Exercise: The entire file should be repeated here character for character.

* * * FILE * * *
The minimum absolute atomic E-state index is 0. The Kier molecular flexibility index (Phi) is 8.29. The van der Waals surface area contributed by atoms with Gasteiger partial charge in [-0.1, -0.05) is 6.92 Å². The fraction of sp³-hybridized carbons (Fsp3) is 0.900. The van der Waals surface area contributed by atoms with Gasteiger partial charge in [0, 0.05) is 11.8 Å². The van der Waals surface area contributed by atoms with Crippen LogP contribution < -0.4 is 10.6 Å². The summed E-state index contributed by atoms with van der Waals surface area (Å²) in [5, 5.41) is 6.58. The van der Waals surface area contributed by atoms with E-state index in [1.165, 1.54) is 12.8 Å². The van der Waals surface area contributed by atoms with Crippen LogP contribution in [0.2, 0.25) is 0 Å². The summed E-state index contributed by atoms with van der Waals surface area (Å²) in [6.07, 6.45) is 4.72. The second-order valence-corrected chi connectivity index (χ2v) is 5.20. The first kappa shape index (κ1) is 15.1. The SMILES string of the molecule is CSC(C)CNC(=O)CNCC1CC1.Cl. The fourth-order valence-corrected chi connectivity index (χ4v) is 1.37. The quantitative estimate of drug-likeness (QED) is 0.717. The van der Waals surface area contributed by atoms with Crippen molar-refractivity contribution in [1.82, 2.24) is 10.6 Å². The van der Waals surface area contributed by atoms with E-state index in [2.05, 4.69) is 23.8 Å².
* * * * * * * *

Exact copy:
The minimum absolute atomic E-state index is 0. The Kier molecular flexibility index (Phi) is 8.29. The van der Waals surface area contributed by atoms with Gasteiger partial charge in [-0.1, -0.05) is 6.92 Å². The fraction of sp³-hybridized carbons (Fsp3) is 0.900. The van der Waals surface area contributed by atoms with Gasteiger partial charge in [0, 0.05) is 11.8 Å². The van der Waals surface area contributed by atoms with Crippen LogP contribution < -0.4 is 10.6 Å². The summed E-state index contributed by atoms with van der Waals surface area (Å²) in [5, 5.41) is 6.58. The van der Waals surface area contributed by atoms with E-state index in [1.165, 1.54) is 12.8 Å². The van der Waals surface area contributed by atoms with Crippen LogP contribution in [0.2, 0.25) is 0 Å². The summed E-state index contributed by atoms with van der Waals surface area (Å²) in [6.07, 6.45) is 4.72. The second-order valence-corrected chi connectivity index (χ2v) is 5.20. The first kappa shape index (κ1) is 15.1. The SMILES string of the molecule is CSC(C)CNC(=O)CNCC1CC1.Cl. The fourth-order valence-corrected chi connectivity index (χ4v) is 1.37. The quantitative estimate of drug-likeness (QED) is 0.717. The van der Waals surface area contributed by atoms with Crippen molar-refractivity contribution in [1.82, 2.24) is 10.6 Å². The van der Waals surface area contributed by atoms with E-state index in [2.05, 4.69) is 23.8 Å².